The third virtue of the Ten Virtues of a Law Officer states:
(I will purpose to) refrain from vulgar, obscene, coarse, or offensive language that may offend others…
This is one of those virtues that will likely rub some police and correctional officers the wrong way. After all, bad language is so ingrained in our culture, no matter how crude or offensive to others it may be. Some argue that it a coping mechanism, others that street-language is necessary when dealing with street-thugs. However, professionalism demands that we control our tongues. Failure to do so is not only unprofessional, it shows a lack of discipline and character (not to mention a limited vocabulary)…
The first night I ever rode in a police car as a 16 year old kid (in the front seat, not the back), I remember the officer telling me that I was free to “take anything home” that I learned at the police station, except for the language. Well, guess what I took home? That’s right, the language. It was some years later, as I was contemplating marriage and raising a family, that I realized I needed to clean up my language. It wasn’t that hard and I am so glad I did.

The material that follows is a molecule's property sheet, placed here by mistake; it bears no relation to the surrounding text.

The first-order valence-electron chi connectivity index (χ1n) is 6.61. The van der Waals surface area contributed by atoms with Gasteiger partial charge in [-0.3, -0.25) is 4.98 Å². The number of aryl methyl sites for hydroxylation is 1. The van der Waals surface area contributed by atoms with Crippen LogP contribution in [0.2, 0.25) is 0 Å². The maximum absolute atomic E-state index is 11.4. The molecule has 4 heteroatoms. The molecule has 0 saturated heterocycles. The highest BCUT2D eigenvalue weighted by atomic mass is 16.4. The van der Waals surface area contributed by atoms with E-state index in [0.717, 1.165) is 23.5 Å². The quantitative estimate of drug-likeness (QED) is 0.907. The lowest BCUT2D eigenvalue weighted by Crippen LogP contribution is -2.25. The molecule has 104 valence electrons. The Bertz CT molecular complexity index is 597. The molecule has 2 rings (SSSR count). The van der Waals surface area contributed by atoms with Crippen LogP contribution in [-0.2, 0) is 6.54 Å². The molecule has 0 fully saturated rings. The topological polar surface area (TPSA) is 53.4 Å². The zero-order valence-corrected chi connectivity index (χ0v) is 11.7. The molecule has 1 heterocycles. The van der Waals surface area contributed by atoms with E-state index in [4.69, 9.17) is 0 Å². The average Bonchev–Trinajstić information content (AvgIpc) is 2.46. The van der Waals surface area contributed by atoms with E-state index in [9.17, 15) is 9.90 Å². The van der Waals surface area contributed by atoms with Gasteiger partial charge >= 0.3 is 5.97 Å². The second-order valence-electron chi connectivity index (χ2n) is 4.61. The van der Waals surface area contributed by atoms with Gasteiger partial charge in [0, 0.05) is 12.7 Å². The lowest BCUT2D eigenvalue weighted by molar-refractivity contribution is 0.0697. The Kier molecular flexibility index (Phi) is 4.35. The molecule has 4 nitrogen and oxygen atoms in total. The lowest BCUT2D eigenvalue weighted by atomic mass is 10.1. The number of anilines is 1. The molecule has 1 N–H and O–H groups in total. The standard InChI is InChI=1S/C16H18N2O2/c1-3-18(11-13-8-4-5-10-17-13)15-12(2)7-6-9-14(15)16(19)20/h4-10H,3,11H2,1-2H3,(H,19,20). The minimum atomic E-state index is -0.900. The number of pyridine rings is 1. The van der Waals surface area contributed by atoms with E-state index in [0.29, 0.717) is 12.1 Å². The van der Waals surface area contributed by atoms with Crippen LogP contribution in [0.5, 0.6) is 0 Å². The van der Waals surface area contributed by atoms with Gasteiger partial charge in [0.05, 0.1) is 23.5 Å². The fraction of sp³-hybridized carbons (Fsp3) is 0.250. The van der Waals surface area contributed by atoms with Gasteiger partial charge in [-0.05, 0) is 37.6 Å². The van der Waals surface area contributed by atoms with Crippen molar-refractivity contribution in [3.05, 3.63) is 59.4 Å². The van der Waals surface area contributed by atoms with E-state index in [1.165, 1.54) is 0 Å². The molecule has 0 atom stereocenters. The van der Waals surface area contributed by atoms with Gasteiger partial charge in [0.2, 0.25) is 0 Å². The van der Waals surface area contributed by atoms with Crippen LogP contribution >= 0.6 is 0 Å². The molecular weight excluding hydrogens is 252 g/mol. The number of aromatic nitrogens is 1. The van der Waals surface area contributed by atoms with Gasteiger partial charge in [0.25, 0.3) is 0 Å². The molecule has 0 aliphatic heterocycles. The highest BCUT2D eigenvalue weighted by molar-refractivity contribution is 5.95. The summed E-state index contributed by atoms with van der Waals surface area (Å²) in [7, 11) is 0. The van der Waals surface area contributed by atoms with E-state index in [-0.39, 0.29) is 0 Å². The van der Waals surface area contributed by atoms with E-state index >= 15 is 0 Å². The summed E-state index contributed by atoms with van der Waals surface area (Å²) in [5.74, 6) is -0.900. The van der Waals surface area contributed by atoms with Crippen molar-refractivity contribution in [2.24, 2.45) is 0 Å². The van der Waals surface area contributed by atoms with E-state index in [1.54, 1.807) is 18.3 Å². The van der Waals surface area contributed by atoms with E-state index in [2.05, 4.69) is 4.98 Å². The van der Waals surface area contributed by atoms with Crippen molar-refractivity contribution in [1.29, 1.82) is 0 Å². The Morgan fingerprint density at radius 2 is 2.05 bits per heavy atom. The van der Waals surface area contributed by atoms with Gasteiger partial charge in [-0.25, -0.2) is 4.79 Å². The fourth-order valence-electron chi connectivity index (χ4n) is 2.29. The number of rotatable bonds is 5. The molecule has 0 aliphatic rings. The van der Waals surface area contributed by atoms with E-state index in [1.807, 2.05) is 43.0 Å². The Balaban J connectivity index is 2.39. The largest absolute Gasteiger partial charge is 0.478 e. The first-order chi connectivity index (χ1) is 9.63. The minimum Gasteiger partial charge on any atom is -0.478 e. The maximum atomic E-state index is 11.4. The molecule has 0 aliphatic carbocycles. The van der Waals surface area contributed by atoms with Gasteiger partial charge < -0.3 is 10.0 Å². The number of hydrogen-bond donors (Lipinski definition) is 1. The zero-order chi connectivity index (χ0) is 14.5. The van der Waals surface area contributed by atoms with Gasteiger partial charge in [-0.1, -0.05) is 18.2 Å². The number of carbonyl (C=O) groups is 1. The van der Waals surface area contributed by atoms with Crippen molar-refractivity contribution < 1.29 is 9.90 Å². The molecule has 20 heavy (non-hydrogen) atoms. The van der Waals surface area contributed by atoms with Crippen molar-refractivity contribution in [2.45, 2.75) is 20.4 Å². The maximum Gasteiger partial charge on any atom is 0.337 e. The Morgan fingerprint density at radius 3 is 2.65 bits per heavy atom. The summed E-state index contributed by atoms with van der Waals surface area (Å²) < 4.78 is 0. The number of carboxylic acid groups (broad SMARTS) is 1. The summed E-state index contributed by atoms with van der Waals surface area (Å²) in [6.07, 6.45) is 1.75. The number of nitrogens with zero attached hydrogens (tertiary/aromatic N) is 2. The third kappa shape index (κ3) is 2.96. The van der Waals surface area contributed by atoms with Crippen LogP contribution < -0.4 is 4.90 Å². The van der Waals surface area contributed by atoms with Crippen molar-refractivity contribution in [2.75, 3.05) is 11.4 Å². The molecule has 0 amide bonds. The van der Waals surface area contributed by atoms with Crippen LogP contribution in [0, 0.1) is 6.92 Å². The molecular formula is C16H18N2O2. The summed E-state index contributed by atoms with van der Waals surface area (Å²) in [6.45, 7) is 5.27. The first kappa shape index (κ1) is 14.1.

Now, I’m not advocating that we become a bunch of prudes. That’s not realistic and probably not particularly desirable. But we do need to clean up our language. If we don’t do it, the courts will likely do it for us. This doesn’t mean that we won’t let an expletive slip every now and then. But it does mean that crude language and coarse joking should not be the norm.
I remember when I was Sheriff that the best compliment I would get on the deputies and staff was the lack of foul language. And many of our staff, particularly some of the ladies, would often tell me how refreshing it was to work in an environment that was free of crude talk and sexual innuendo. Not only is taming the tongue good character and good policy, but it also insulates you from a potential sexual harassment charge.
Limiting my freedom so I do not offend the tastes of those around me
No where is this more important than in the area of our speech. Resorting to foul language, even during a street confrontation, is rarely necessary and generally shows a lack of tactical communication skills and an amateurish approach to generating voluntary compliance.
Sheriff Ray Nash
Police Dynamics Media